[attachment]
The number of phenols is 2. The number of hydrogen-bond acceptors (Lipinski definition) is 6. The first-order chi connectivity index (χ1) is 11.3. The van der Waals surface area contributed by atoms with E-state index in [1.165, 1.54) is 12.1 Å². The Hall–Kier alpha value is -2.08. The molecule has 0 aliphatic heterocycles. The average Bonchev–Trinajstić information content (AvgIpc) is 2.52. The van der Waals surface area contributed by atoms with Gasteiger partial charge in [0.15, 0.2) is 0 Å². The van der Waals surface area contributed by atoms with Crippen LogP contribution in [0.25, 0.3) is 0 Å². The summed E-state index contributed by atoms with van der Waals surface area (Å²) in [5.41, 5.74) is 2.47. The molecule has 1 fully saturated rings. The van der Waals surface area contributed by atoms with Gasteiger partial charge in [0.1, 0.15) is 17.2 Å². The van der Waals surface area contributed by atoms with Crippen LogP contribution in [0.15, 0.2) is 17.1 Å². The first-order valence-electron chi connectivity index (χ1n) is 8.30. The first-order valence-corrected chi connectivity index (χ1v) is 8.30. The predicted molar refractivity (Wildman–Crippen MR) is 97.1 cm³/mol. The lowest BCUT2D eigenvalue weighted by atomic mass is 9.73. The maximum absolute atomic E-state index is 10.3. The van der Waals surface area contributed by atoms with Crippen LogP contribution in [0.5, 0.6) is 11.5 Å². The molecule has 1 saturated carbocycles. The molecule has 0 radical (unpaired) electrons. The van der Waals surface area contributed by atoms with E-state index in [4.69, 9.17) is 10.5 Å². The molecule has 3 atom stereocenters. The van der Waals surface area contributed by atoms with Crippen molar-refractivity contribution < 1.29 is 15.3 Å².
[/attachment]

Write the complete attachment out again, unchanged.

The number of phenols is 2. The number of hydrogen-bond acceptors (Lipinski definition) is 6. The first-order chi connectivity index (χ1) is 11.3. The van der Waals surface area contributed by atoms with E-state index in [1.165, 1.54) is 12.1 Å². The Hall–Kier alpha value is -2.08. The molecule has 0 aliphatic heterocycles. The average Bonchev–Trinajstić information content (AvgIpc) is 2.52. The van der Waals surface area contributed by atoms with Gasteiger partial charge in [0.15, 0.2) is 0 Å². The van der Waals surface area contributed by atoms with Crippen LogP contribution in [0.25, 0.3) is 0 Å². The summed E-state index contributed by atoms with van der Waals surface area (Å²) in [5.41, 5.74) is 2.47. The molecule has 1 fully saturated rings. The van der Waals surface area contributed by atoms with Gasteiger partial charge in [0.1, 0.15) is 17.2 Å². The van der Waals surface area contributed by atoms with Crippen LogP contribution in [0.15, 0.2) is 17.1 Å². The first-order valence-electron chi connectivity index (χ1n) is 8.30. The first-order valence-corrected chi connectivity index (χ1v) is 8.30. The predicted molar refractivity (Wildman–Crippen MR) is 97.1 cm³/mol. The lowest BCUT2D eigenvalue weighted by atomic mass is 9.73. The maximum absolute atomic E-state index is 10.3. The van der Waals surface area contributed by atoms with Crippen LogP contribution in [0.5, 0.6) is 11.5 Å². The molecule has 1 saturated carbocycles. The molecule has 0 radical (unpaired) electrons. The van der Waals surface area contributed by atoms with E-state index in [4.69, 9.17) is 10.5 Å². The molecule has 3 atom stereocenters. The van der Waals surface area contributed by atoms with Crippen molar-refractivity contribution < 1.29 is 15.3 Å².